Small Yahoo Investor Asks MSFT To Rebid At $22; Asking For Asia Spinoff; Shares Below $12 — At the rate it is going, $15 per share might sound enticing to Yahoo (NSDQ: YHOO) after a while. A small Yahoo investor Mithras Capital has put out a proposal asking MSFT to rebid for the company at $22 a share, reports Reuters. As part of a proposed deal, Microsoft (NSDQ: MSFT) would unload Yahoo’s Asian assets and non-search businesses, extract $3 billion worth of cost savings and receive $2.8 billion of tax benefits, which means MSFT will pay $10.3 billion for Yahoo’s search business (about $2 billion less than it was willing to pay earlier in the summer for search portion). It also calls for Yahoo to drop its poison pill, while valuing Yahoo’s Asian assets at $7.2 billion and its non-search business at $4.5 billion. Earlier this year Mithras backed Carl Icahn’s stake in the company. Yahoo’s shares hit a five year low yesterday, and today is down about 2 percent today to trade below $13. The Yahoo-Google (NSDQ: GOOG) ad deal is certainly going to be mired in regulatory issues in a while, and any Yahoo-AOL (NYSE: TWX) combination would also face somewhat similar regulatory issues.

Earnings: GE Q3 Earnings Meet Lowered Expectations; NBCU Profit Up 10 Percent — Late last month, General Electric chairman and CEO Jeff Immelt lowered the company’s Q3 guidance dramatically and today it met those expectations. We’ll see if the inoculation—and the subsequent infusion from Warren Buffett—helped when the market opens. In the meantime, a quick look at the results: Earnings from continuing operations dropped 12 percent to $4.5 billion from $5.1 billion on Q307, with a corresponding 10 percent decrease in earnings per share to 45 cents from 50 cents. (Including all operations, earning dropped 22 percent.) Revenues from continuing operations were $47.2 billion, up 11 percent over $42.5 billion in the same quarter last year. Growth in infrastructure and media were countered by a sharp decline in financial services.

RBI Sale At Risk Of Falling Through As Bidding Price Drops To $1.7 billion — Reed Elsevier’s troubled attempt to sell-off its UK B2B division Reed Business Information appears to be in big trouble with the news that bids for the company since August have fallen about a half-million dollars, according to Bloomberg. Two unidentified sources close to the deal told the news service the bids have dropped to about $1.7 billion (£97 million) from $2.3 billion (£1.3 billion). The company has struggled to attract the financing needed to seal the deal since the sale was announced in February. Merrill Lynch analyst Paul Sullivan said in a note that the risk of the sale “being delayed or falling through has clearly increased”. The markets were unimpressed and shares in Reed Elsevier dipped 6.4 percent to 468.25 pence at 1.34pm in London trading today, its lowest value since February 2004.

Time CEO Anne Moore Rules Out IPC Media Sale; Announces Two-Year Plan to Counter Downturn — She might run the biggest magazine company in the world in a time of falling advertising revenue and dwindling sales, but Time Inc’s (NYSE:TWX) CEO and Chairman Anne Moore doesn’t sound too concerned. She tells The Times of a two-year strategy to get her company, owner of consumer UK magazine publisher IPC Media, through the downturn—which will look to address its nine percent Q208 drop in ad revenue. Digital revenues grew 73 percent in 2007 and now make up 15 percent of the group’s total ad revenue. Moore considers Time not a magazine publisher but a “content company” But as The Times’s Dan Sabbagh writes: “Nevertheless, print magazine advertising is heading south this year, and digital growth in 2008 will miss the previous 53 per cent target”.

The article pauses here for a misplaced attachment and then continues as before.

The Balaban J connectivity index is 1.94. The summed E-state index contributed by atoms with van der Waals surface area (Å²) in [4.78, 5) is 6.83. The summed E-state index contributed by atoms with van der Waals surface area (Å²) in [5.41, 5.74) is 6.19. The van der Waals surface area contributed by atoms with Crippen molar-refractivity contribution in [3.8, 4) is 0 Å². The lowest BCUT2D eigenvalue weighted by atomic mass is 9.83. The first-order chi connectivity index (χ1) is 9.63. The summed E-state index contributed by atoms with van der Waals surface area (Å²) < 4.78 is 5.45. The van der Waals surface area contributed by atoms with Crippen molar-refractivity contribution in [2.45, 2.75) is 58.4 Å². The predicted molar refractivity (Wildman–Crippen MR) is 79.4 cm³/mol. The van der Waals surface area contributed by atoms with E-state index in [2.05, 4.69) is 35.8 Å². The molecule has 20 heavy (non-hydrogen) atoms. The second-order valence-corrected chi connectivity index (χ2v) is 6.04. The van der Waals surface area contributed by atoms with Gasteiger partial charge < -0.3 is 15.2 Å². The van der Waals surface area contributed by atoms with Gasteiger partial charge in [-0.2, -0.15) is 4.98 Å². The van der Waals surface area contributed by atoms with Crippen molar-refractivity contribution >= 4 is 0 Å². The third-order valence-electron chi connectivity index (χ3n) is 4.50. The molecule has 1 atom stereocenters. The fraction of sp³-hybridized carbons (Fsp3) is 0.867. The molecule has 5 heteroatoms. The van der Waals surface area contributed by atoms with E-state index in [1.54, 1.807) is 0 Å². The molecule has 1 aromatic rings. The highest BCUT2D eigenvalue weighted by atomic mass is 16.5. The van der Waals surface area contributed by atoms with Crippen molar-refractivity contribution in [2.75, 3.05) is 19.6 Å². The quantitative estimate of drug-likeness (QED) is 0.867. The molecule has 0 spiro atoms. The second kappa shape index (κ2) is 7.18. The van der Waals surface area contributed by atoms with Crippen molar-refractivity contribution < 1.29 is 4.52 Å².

Economic Meltdown Strikes Viacom, CBS Corp.; Both Warn Investors On Lowered Outlook — It looks to be a brutal Q3 reporting season: Both Viacom (NYSE: VIA) and CBS (NYSE: CBS) Corp have cut their respective outlooks, warning investors that they have been taking a hit on the ad slowdown and the wider economic pain touching all businesses right now. Reuters: Viacom’s Q3 earnings will come in at least 10 percent short of Wall Street estimates. The company pinned the decline on the worsening ad revenue picture. That news quickly shot Viacom’s stock down 20 percent. Viacom Chief Executive Officer Philippe Dauman issued a statement saying the media giant, which owns MTV Networks and Paramount, was “moderating our near-term targets” in light of the dismal economy. In its Q2 earnings report, Viacom pointed to both retail and automotives categories as the reason for lower than expected revenues at its cable TV properties. While they held back on strong prediction for Q3, it’s clear they couldn’t foresee how bad things have gotten. Neither have financial analysts, who keep revising their forecasts downward. In a statement, the company is forecasting a 2 percent drop in global ad revenues, with a decrease of roughly 3 percent in the U.S. and an 8 percent gain internationally. The company will release its full Q3 results on Nov. 3.